by Rex Wockner -
SGN Contributing Writer
Chilean LGBT infrastructure damaged by earthquake
Chile's leading Gay rights group, Movimiento de Integración y Liberación Homosexual (Homosexual Integration and Liberation Movement), on March 11 released preliminary findings on earthquake damage to the LGBT community infrastructure.
The Frida Kahlo Lesbian Cultural Center in Chillán was destroyed, MOVILH said, and the headquarters of the Chilean AIDS Prevention Corporation and ACCIONGAY in Valparaíso was severely damaged.
"The house is ready to fall down," said Marcelo Aguilar, ACCIONGAY's Valparaíso regional coordinator. "One of the saddest aspects is the loss of equipment that we worked hard to acquire for our headquarters over the past 10 years."
All of the organization's services have been suspended.
Just south of Santiago, in the town of Paine, the Gay pub Vunker "was rendered completely uninhabitable," MOVILH reported.
"The homes of many Chilean LGBT activists are in poor condition, while other activists who fight against homophobia and Transphobia in Chile are still missing," the organization said.
"The most serious problem we are facing is that various activists have lost their relatives and friends," the group said. "One tragic case is that of Karin Avaria, a Transsexual activist from MOVILH, who has lost seven relatives."
For more information, see movilh.cl.
Euro Court further delays Moldovan Gay case
A case sent to the European Court of Human Rights in 2006 by Gays in Moldova is facing new delays.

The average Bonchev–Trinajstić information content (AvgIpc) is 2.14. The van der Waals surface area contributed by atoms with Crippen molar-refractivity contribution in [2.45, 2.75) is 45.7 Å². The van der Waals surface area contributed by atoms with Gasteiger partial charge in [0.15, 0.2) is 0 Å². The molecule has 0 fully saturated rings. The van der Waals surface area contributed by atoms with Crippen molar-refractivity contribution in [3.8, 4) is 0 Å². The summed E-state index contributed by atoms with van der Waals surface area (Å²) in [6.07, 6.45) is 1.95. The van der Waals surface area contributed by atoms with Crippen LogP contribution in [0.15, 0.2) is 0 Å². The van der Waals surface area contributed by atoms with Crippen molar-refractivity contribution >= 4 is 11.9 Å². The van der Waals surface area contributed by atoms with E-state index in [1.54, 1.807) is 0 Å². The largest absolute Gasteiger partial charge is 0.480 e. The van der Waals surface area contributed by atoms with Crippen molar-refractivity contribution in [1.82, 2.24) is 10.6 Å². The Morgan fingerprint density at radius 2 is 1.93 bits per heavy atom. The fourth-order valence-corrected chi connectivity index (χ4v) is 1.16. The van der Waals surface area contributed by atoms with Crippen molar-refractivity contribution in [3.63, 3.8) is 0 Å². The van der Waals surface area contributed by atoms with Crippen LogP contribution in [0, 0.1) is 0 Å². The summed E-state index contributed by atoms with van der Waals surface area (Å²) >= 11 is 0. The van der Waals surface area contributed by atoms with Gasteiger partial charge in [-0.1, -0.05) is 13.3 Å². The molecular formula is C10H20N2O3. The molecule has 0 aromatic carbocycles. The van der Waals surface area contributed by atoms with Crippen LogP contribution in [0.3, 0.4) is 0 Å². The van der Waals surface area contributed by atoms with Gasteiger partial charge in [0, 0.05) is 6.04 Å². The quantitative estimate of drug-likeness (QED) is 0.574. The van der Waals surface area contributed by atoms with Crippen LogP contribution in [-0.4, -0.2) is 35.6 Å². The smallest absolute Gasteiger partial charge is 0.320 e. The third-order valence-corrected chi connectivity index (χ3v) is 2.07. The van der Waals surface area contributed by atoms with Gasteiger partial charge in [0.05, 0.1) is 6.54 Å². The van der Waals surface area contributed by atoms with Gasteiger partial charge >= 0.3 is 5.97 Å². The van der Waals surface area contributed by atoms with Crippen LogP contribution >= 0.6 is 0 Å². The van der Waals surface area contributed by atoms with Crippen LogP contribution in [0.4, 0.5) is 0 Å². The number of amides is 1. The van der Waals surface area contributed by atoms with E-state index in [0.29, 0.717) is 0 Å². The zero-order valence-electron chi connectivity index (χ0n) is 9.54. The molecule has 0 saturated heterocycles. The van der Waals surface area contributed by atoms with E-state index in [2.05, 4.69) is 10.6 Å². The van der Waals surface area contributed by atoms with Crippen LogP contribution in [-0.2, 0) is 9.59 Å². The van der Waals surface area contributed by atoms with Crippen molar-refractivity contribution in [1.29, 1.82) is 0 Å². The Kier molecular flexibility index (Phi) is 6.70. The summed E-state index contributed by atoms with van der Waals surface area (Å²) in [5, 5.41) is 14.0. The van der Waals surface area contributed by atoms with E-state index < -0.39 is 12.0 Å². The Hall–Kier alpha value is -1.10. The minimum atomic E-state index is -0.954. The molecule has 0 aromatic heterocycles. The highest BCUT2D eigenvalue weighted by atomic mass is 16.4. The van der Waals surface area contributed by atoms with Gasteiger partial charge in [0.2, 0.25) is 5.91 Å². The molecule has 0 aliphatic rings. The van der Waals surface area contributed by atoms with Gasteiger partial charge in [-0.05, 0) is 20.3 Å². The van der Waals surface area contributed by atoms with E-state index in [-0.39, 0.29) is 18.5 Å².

The court now says it needs additional clarifications from the Moldovan government before it can move forward in the matter of Moldovan authorities' banning a May 2005 Gay demonstration outside Parliament in Chisinau.
Members of the LGBT group GenderDoc-M had hoped to picket in support of the idea of an anti-discrimination law.
Permission was denied by the Municipal Council, which said the picket lacked meaning because no legislation of the sort was pending. An appeals court ruled that the city's denial was "illegal" but the nation's Supreme Court later upheld the ban, saying a picket by sexual minorities could lead to a breach of public order.
GenderDoc-M's Euro Court case alleges violation of numerous provisions of the European Convention on Human Rights concerned with the rights to a fair trial, effective remedy, freedom of assembly, and freedom from discrimination.
"The additional questions requested by the court to the Moldovan authorities take away all hopes for a court decision before the next Moldovan Pride planned on May 2," said Moscow activist Nikolai Alekseev.
Gay magazine launches in Belarus
A Gay magazine has launched in Belarus even after the government refused to allow it to be registered.
GAY: Good As You will publish six times a year in Belarusian and Russian.
The first edition was distributed March 1 in Minsk. It also is available on GayBelarus.by.
"Unfortunately, the authorities have denied to register our magazine, making it unofficial and preventing us to print more than 299 copies according to the law, but we hope to be able to circulate a few in other cities by April," said Chief Editor Sergey Praded.
House of Lords OKs Gay church weddings
Britain's House of Lords voted 95-21 on March 3 to allow religious authorities to conduct Gay civil partnership ceremonies in churches and other places of worship.
The change is not supported by the government but is expected to pass the House of Commons as well.
Same-sex civil partnerships were legalized in 2005 and grant the same rights and obligations as marriage.
"We expect civil partnerships will be conducted by Gay-affirmative religions, including the Unitarians and Quakers, and some Anglican churches and liberal synagogues," said veteran activist Peter Tatchell.
"Our next goal is to secure marriage equality, to end the prohibition on Lesbian and Gay couples having a civil marriage in a registry office," Tatchell said.